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Sen. Lindsey Graham (R-S.C.) attends the third day of Supreme Court nominee Amy Coney Barrett's confirmation hearing before the Senate Judiciary Committee on Capitol Hill on October 14, 2020 in Washington, DC. (Photo: Erin Schaff-Pool/Getty Images)

"I'd Like to Report Some Voter Fraud": Lindsey Graham Under Fire for Allegations He Urged Legal Ballots Be Tossed in Georgia

"Under the guise of rooting out election fraud, it looks like Graham is suggesting committing it."

Jon Queally

Demands for an investigation and calls for Sen. Lindsey Graham of South Carolina to step down from his powerful position as chairman of the Senate Judiciary Committee erupted late Monday night after Georgia's Republican Secretary of State Brad Raffensperger said Graham, in a private conversation, suggested he throw out legally cast ballots in order to help President Donald Trump win the state which the initial count showed he lost by more than 14,000 votes.

"If true, Senator Lindsey Graham's attempted election fixing is a major scandal." —Rep. Don Beyer (D-Va.)

While Raffensberger has ordered a hand recount of all state ballots to be completed ahead of a certification deadline on Nov. 20, he told the Washington Post in an interview that Graham was among numerous members of his own party, inside and outside of Georgia, pressuring him to invalidate ballots—urgings made alongside conspiracy theories and baseless allegations about the integrity of the election that have even led to death threats against him and his family.

"Other than getting you angry, it's also very disillusioning," Raffensperger told the Post of the threats, "particularly when it comes from people on my side of the aisle. Everyone that is working on this needs to elevate their speech. We need to be thoughtful and careful about what we say."

Raffensberger also recounted to the Post a conversation he had with Graham on Friday:

In their conversation, Graham questioned Raffensperger about the state's signature-matching law and whether political bias could have prompted poll workers to accept ballots with nonmatching signatures, according to Raffensperger. Graham also asked whether Raffensperger had the power to toss all mail ballots in counties found to have higher rates of nonmatching signatures, Raffensperger said.

Raffensperger said he was stunned that Graham appeared to suggest that he find a way to toss legally cast ballots. Absent court intervention, Raffensperger doesn't have the power to do what Graham suggested because counties administer elections in Georgia.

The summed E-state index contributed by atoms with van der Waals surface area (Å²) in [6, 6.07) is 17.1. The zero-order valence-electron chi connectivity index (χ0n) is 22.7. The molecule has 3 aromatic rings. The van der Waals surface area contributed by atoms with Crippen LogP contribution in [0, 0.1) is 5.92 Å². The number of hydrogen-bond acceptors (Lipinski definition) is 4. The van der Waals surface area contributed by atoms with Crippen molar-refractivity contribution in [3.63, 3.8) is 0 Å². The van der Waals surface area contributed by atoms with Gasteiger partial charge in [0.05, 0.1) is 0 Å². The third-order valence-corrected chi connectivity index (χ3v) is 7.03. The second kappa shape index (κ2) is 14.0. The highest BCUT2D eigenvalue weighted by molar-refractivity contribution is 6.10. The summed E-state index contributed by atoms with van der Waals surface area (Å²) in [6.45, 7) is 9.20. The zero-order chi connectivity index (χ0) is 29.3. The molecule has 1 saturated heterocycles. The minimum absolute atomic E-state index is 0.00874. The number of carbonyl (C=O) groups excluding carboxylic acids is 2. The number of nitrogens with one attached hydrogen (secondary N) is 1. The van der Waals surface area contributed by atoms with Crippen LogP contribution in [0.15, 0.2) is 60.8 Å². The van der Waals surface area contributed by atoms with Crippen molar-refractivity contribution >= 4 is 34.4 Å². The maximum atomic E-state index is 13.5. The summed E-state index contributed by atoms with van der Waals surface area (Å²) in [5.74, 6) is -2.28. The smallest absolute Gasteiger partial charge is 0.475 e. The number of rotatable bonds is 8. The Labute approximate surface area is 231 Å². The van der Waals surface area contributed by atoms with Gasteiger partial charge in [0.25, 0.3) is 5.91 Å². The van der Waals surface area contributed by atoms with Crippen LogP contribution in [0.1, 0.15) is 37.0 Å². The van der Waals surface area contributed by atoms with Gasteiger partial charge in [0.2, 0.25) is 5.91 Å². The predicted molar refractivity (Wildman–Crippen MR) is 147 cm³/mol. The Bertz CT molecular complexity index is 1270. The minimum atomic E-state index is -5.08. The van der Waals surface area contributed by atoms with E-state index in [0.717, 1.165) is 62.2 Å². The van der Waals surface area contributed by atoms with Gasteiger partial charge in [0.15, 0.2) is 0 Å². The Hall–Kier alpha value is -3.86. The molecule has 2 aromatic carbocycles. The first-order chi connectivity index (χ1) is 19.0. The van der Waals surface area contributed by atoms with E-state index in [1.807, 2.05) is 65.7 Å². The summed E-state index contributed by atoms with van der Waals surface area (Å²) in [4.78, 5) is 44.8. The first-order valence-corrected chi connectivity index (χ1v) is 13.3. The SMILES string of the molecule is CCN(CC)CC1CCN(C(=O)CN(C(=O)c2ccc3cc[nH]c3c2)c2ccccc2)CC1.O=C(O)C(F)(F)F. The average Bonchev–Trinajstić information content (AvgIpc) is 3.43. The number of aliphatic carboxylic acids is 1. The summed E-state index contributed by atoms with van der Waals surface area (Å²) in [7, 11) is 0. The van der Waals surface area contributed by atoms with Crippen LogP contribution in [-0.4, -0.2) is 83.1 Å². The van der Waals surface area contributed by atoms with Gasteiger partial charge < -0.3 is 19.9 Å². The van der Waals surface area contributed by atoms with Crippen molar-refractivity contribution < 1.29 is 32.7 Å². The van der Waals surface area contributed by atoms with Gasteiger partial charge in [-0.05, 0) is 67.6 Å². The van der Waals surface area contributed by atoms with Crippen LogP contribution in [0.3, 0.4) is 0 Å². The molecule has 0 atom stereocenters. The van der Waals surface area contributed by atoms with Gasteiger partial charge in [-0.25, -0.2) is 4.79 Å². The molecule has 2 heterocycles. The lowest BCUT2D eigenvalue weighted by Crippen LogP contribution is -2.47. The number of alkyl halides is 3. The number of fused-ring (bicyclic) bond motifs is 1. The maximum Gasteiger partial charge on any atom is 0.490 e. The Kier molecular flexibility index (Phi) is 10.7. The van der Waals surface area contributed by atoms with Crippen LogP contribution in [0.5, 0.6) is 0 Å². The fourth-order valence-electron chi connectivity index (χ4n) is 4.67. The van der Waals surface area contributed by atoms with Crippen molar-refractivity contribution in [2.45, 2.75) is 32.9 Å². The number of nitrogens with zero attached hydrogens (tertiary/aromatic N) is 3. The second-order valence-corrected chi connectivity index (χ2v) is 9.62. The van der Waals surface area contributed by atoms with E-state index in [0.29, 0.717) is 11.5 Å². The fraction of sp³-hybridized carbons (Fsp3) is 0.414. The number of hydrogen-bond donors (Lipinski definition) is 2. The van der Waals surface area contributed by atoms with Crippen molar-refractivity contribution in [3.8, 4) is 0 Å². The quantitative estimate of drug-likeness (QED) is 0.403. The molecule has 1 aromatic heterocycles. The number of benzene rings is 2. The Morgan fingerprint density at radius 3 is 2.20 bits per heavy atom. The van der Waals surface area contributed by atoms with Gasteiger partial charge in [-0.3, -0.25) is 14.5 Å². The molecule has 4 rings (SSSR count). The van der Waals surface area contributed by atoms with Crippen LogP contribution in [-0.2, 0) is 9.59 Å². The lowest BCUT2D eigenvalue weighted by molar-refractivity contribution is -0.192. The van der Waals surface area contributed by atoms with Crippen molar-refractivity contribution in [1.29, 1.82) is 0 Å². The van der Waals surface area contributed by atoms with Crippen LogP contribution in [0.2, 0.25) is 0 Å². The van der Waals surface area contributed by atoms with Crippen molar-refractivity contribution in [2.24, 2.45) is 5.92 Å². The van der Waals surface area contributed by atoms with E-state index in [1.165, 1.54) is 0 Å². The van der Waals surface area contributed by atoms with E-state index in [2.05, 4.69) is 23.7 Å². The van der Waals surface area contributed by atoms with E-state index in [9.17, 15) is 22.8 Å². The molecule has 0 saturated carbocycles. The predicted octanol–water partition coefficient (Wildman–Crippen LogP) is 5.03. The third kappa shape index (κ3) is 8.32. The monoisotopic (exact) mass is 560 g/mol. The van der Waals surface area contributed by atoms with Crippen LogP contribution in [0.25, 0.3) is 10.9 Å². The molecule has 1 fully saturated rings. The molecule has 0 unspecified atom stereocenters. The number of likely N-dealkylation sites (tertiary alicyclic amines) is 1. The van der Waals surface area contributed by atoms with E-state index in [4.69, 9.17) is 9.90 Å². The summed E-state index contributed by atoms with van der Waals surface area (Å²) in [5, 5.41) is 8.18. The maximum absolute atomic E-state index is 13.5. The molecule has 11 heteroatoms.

"It sure looked like he was wanting to go down that road," Raffensperger said.

In response to the news, Noah Bookbinder, executive director of Citizens for Responsibility and Ethics in Washington (CREW), said Graham's alleged behavior should be considered nothing less than election interference.

"For the chairman of the Senate committee charged with oversight of our legal system to have reportedly suggested that an election official toss out large numbers of legal ballots from American voters is appalling," Bookbinder said. "Not only is it wrong for Senator Graham to apparently contemplate illegal behavior, but his suggestion undermines the integrity of our elections and the faith of the American people in our democracy. Under the guise of rooting out election fraud, it looks like Graham is suggesting committing it. That is unacceptable, and Senator Graham should step down from his chairmanship immediately."

Given the powerful position Graham holds in the Senate, the condemnation was widespread both from Democratic lawmakers and outside legal experts.

"If true," said Rep. Don Beyer (D-Va.), "Senator Lindsey Graham's attempted election fixing is a major scandal."

Legal experts like Marc E. Elias, a Democratic Party lawyer, called Graham's alleged behavior "outrageous" and said it should be investigated by the Senate Ethics Committee.

While Graham himself responded to the news of Rassenberger's interview by denying he called for the invalidation of legal ballots—saying he was "surprised to hear him characterize it that way"—Kristen Clarke, president and CEO of the Lawyers' Committee for Civil Rights Under Law, appeared on MSNBC late Monday night and said that the "deeply troubling" accusation cannot be ignored. Clarke said the allegations do warrant further investigation by the Senate Ethics Committee as well as by the Department of Justice.

In a message directed at U.S. Attorney General William Barr—himself accused of spurious behavior by backing Trump's efforts to cast doubt on the integrity of the elections by authorizing investigations into unsubstantiated claims of voter fraud—Clarke tweeted: "Still searching for evidence of attempts to interfere with election? Appears that Senator Lindsey Graham should be investigated immediately."


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